“Commendable”: Researchers retract a paper when they find gene sequence errors

via Wikimedia

Researchers in Italy have retracted a 2019 paper on the genetics of a form of herpes virus after determining that the genomic sequences they thought they’d been analyzing proved to be something else.

The paper, “A complex evolutionary relationship between HHV-6A and HHV-6B,” appeared in July in Virus Evolution, an Oxford University Press title. The authors came from the Scientific Institute IRCCS in Lecco, and the University of Milan. 

The article purported to find that:

Recombination detection methods identified these viruses as interspecies recombinants, but phylogenetic reconstruction indicated that the recombination signals are due to shared ancestry. In analogy to iciHHV-6A, NY cluster viruses [obtained from samples in New York state] have high nucleotide diversity and constant population size. We propose that HHV-6A sequences and the NY cluster population diverged from an ancestral HHV-6A-like population. A relatively recent bottleneck of the NY (or a related) population with subsequent expansion originated most HHV-6B genomes currently sampled. Our findings indicate that the distinction between HHV-6A and -6B is not as clear-cut as previously thought. More generally, epidemiological and clinical surveys would benefit from taking HHV-6 genetic diversity into account.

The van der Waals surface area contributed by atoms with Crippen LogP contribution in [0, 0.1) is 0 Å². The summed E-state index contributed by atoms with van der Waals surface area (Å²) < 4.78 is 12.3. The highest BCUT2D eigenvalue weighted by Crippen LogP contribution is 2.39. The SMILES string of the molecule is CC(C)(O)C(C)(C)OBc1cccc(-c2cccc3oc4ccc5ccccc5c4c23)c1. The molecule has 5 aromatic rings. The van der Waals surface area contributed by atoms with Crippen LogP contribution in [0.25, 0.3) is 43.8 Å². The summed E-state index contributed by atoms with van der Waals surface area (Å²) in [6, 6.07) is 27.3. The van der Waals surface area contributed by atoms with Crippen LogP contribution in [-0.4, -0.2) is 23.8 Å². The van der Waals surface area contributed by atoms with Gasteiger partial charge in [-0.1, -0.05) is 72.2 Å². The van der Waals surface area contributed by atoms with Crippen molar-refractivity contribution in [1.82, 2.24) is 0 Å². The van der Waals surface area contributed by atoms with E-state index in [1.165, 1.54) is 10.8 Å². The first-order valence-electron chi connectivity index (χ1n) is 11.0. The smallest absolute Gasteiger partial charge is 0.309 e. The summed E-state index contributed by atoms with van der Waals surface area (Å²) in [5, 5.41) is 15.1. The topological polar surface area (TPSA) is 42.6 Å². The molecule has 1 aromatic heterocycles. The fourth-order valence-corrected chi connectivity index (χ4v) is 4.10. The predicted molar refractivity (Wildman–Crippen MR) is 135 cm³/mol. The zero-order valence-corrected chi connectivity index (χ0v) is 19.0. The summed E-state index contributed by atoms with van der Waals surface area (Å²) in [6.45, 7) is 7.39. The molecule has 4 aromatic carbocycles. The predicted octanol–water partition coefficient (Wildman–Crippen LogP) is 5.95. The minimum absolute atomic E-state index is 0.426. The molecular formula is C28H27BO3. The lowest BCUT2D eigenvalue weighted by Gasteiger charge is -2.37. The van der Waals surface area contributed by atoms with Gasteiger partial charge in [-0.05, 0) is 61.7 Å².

But as the researchers learned, the viral genomes they’d been using for their study were incorrect, thanks, they said, to errors in the GenBank repository. According to the retraction notice:

The authors of “A complex evolutionary relationship between HHV-6A and HHV-6B” (doi: 10.1093/ve/vez043) have requested retraction of their paper. All authors agree with this action. Virus Evolution is retracting the paper because its findings are unreliable due to honest experimental error.

Specifically, analyses and conclusions were based on the retrieval of genome sequences from GenBank that were erroneous (accession numbers: KY239023.1, KY274487.1–KY274525.1, KY290171.1–KY290221.1, KY315520.1–KY315558.1). These genomes have been since corrected on GenBank (accession numbers: KY239023.2, KY274487.2–KY274525.2, KY290171.2–KY290221.2, KY315520.2–KY315558.2). Raw read data for the genome assemblies are available on SRA (accession numbers: SRR8717229, SRR8745772–SRR8745811, SRR8749118–SRR8749151, SRR8749387–SRR8749420, SRR8757190–SRR8757227, SRR9736967–SRR9737010).

Since this mistake affects a significant portion of the paper’s results the journal has decided that a retraction, rather than a correction, is the most appropriate course of action. Virus Evolution apologises for any inconvenience caused by this retraction, and thanks the authors for their rapid action and open communication in dealing with this matter.

The GenBank entry for the first sequence, KY239023.1, notes that it was submitted in April 2017 and replaced in October 2019, several months after the Italian researchers published their paper. Same for KY274487.1, KY274525.1 and the others that we checked. 

Oliver Pybus, the editor of Virus Evolution, praised both the authors and the researchers who generated the original data and then corrected the sequences: 

[T]heir openness and responsiveness was commendable. 

GenBank seqs do occasionally get updated.  But it’s perhaps unusual that the seq changes led to such substantial alterations to the conclusions of the paper. 

My take is that the benefits of genomic data sharing vastly outweigh the occasional costs, such as this. Everyone acted in good faith and the system self corrected quickly. 

The corresponding author of the paper has not responded to a request for comment.

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